## Teaching

I have taught courses from part IB and part III of the maths tripos at Cambridge. Below, you'll find some resources for each course. If you have any questions about the material, or about maths at Cambridge more generally, please feel free to get in touch. My e-mail is cjh95@cam.ac.uk.

### Part IB

#### Methods

This course teaches some key methods for solving differential equations and starts looking at some deeper issues such as: when can you actually solve a problem? How do boundary conditions change things? And, can we classify equations?

- Notes:
- Current course by David Skinner.
- A similar version of the course in f-o-u-r parts by Richard Jozsa.
- Example Sheets: One, Two, Three and Four.

#### Variational Principles

What surface minimises area, given certain constraints? What route does light take through a medium? What shape is a soap film and why? These questions can be answered using the variational method which we'll learn in this course. It turns out that pretty much all physics problems can be formulated variationally so it's a good things to know about!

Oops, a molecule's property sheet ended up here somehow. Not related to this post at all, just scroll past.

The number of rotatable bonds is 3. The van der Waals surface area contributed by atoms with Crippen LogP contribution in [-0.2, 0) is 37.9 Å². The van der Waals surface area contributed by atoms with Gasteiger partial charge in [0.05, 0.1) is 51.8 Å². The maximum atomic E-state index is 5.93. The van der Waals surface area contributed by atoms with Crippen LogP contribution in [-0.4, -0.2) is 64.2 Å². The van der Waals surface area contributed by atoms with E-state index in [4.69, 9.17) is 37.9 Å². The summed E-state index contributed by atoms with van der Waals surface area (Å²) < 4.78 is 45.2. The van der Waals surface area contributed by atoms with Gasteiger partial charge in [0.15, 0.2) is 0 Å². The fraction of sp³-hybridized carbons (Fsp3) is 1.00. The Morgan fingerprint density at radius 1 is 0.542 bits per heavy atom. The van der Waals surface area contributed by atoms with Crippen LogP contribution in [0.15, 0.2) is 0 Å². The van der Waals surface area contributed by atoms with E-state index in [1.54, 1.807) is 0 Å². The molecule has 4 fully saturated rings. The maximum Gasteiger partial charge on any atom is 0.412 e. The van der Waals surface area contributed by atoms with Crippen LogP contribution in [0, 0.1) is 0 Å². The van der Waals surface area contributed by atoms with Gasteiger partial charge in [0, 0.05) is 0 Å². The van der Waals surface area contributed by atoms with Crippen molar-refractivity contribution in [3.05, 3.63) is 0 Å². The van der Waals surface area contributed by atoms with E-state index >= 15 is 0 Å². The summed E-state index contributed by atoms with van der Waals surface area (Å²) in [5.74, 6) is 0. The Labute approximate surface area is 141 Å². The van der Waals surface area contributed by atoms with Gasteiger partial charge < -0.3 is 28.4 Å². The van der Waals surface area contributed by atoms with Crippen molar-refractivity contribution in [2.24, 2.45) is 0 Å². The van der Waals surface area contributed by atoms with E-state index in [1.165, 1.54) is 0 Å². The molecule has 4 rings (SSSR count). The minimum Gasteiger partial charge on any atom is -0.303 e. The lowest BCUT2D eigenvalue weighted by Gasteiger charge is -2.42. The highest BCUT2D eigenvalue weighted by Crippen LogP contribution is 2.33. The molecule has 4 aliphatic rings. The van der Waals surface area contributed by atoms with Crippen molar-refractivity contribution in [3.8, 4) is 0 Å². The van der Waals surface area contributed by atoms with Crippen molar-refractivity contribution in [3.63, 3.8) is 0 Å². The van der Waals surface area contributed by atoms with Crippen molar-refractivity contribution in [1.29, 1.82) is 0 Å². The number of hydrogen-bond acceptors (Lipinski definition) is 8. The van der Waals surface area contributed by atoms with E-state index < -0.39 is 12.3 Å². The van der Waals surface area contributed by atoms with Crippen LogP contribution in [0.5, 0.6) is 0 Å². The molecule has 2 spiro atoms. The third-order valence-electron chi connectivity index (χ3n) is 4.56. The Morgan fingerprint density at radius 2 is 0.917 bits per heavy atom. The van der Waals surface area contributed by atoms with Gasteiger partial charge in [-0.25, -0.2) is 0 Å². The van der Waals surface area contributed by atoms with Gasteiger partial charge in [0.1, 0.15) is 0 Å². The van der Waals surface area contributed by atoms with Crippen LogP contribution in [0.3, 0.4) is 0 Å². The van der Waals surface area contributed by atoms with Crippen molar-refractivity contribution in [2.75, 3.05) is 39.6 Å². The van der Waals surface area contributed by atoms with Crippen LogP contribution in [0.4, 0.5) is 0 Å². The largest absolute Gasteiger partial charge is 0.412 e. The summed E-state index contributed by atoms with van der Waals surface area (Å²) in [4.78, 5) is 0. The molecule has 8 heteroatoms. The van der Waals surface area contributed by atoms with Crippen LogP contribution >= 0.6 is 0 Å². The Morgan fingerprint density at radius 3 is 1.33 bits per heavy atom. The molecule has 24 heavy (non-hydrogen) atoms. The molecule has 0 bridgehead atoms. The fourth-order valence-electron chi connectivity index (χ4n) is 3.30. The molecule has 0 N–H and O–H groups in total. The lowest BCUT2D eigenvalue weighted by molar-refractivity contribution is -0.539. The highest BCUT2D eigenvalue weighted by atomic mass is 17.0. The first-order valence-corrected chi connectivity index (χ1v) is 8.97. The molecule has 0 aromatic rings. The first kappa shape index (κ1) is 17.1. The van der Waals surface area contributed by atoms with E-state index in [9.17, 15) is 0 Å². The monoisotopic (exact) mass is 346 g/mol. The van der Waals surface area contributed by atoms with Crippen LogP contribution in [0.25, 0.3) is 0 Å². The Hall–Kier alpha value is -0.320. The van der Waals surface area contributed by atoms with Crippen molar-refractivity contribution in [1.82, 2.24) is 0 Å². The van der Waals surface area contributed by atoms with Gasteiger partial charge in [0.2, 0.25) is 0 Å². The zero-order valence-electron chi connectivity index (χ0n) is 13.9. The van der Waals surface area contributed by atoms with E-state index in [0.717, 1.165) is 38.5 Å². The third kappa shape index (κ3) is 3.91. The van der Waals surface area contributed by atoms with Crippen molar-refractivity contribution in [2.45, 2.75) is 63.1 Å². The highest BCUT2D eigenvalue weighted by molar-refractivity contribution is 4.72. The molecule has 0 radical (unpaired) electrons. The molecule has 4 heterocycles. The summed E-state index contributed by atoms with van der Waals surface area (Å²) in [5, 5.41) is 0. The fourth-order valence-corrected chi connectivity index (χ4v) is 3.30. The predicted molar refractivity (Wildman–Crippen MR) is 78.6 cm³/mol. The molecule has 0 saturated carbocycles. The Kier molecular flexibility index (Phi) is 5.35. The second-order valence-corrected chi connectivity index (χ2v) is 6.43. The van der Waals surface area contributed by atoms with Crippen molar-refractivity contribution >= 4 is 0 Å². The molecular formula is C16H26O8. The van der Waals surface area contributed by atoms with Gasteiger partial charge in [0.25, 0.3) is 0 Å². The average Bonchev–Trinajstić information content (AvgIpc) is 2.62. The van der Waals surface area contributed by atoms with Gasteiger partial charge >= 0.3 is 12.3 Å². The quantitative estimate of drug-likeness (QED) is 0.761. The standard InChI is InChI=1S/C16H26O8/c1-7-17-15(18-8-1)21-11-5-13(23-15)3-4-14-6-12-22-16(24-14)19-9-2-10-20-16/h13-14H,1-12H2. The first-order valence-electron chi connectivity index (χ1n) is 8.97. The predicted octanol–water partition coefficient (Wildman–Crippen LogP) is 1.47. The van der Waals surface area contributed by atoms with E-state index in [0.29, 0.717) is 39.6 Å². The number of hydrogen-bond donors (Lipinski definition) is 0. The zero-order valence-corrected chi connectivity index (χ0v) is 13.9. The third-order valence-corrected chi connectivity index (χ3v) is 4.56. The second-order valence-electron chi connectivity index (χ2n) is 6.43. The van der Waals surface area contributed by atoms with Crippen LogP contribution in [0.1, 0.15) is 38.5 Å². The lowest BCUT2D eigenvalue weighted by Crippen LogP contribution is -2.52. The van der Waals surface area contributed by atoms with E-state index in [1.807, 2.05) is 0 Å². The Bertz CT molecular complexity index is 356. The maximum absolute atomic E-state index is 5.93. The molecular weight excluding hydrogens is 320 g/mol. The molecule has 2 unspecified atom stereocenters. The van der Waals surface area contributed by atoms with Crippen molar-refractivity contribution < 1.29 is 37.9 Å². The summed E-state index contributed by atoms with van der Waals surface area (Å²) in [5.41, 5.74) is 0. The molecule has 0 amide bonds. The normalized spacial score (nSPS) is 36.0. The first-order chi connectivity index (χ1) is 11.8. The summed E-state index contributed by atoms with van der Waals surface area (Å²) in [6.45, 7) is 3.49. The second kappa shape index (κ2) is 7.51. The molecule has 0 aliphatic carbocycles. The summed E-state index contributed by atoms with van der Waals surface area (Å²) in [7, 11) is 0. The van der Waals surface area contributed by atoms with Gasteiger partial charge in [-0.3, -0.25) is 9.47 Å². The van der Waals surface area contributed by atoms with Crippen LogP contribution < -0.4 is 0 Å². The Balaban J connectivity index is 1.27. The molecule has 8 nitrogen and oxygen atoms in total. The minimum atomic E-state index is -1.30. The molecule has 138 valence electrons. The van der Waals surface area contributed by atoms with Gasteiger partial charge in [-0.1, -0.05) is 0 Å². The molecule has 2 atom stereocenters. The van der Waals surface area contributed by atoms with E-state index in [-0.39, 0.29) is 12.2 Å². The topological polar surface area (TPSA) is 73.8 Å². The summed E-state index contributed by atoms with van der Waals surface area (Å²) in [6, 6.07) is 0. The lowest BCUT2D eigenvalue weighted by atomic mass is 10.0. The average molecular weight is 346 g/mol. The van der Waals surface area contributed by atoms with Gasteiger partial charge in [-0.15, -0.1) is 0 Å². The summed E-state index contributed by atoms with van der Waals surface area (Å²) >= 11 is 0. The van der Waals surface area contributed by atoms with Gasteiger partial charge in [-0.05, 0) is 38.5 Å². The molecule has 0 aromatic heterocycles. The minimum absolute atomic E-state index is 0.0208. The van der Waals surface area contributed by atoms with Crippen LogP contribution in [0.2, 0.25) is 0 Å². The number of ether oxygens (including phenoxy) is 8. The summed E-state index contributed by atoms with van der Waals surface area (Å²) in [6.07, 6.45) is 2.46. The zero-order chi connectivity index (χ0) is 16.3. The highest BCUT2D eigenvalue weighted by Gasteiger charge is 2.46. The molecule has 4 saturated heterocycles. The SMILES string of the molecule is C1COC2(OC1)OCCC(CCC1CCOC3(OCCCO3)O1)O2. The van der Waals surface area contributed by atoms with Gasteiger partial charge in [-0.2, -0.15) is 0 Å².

- Notes:
- Notes by Paul Townsend.
- Example Sheets: One and Two.

#### Electromagnetism

In this course we'll learn about electromagnetism by studying Maxwell's equations. Although you can write them all down in a couple of lines they contain an awful lot of physics. This is also the first time we really get to study a field theory which are the theories that underpin all of modern physics.

#### Complex Methods

Certain line integrals in the complex plane are easy thanks to some amazing theorems which we'll learn in this course. We'll then try and see what we can do with our newly found integration powers. Namely, we'll discover *lots* of solutions to Laplace's equation, do some hard looking real-valued integrals, solve some new differential equations and find the value to some cute infinte sums.

There is also a course in Lent Term called Complex Analysis. Here, you'll do things a little slower and learn the proofs of the main theorems but apply your knowledge to fewer problems. So you have to decide whether you'd prefer more proofs or more examples. Don't worry too much, you'll have no trouble learning the stuff you miss out on by reading the book I mention below.

- Notes:
- Some older notes by Gary Gibbons.
- This book by Hilary Priestley is fantastic and covers everything in the course.
- Example Sheets: One, Two and Three.